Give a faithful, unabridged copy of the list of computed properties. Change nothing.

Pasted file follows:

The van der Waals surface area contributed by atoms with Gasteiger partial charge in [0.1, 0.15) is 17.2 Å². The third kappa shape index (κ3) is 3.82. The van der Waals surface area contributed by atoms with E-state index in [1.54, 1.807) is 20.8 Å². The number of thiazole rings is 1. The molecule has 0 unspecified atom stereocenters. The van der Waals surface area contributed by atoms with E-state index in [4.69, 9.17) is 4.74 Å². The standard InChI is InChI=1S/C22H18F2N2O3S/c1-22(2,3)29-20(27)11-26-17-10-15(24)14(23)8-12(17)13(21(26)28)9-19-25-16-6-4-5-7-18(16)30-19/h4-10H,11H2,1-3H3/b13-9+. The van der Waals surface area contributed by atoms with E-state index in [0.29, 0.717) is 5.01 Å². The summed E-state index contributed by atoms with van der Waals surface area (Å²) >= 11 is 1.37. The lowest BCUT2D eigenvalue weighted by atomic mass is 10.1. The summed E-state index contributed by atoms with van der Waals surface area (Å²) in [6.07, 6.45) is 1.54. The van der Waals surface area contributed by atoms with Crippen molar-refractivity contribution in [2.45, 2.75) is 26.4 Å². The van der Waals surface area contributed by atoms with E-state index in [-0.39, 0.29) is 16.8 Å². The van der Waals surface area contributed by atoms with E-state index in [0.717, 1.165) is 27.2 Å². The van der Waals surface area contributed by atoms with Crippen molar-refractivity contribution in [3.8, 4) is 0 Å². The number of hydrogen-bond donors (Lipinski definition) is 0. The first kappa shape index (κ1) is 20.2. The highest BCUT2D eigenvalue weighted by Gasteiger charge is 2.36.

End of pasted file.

The van der Waals surface area contributed by atoms with Gasteiger partial charge in [0.1, 0.15) is 17.2 Å². The third kappa shape index (κ3) is 3.82. The van der Waals surface area contributed by atoms with E-state index in [1.54, 1.807) is 20.8 Å². The number of thiazole rings is 1. The molecule has 0 unspecified atom stereocenters. The van der Waals surface area contributed by atoms with E-state index in [4.69, 9.17) is 4.74 Å². The standard InChI is InChI=1S/C22H18F2N2O3S/c1-22(2,3)29-20(27)11-26-17-10-15(24)14(23)8-12(17)13(21(26)28)9-19-25-16-6-4-5-7-18(16)30-19/h4-10H,11H2,1-3H3/b13-9+. The van der Waals surface area contributed by atoms with E-state index in [0.29, 0.717) is 5.01 Å². The summed E-state index contributed by atoms with van der Waals surface area (Å²) >= 11 is 1.37. The lowest BCUT2D eigenvalue weighted by atomic mass is 10.1. The summed E-state index contributed by atoms with van der Waals surface area (Å²) in [6.07, 6.45) is 1.54. The van der Waals surface area contributed by atoms with Crippen molar-refractivity contribution in [2.45, 2.75) is 26.4 Å². The van der Waals surface area contributed by atoms with E-state index in [-0.39, 0.29) is 16.8 Å². The van der Waals surface area contributed by atoms with E-state index in [0.717, 1.165) is 27.2 Å². The van der Waals surface area contributed by atoms with Crippen molar-refractivity contribution in [3.8, 4) is 0 Å². The number of hydrogen-bond donors (Lipinski definition) is 0. The first kappa shape index (κ1) is 20.2. The highest BCUT2D eigenvalue weighted by Gasteiger charge is 2.36.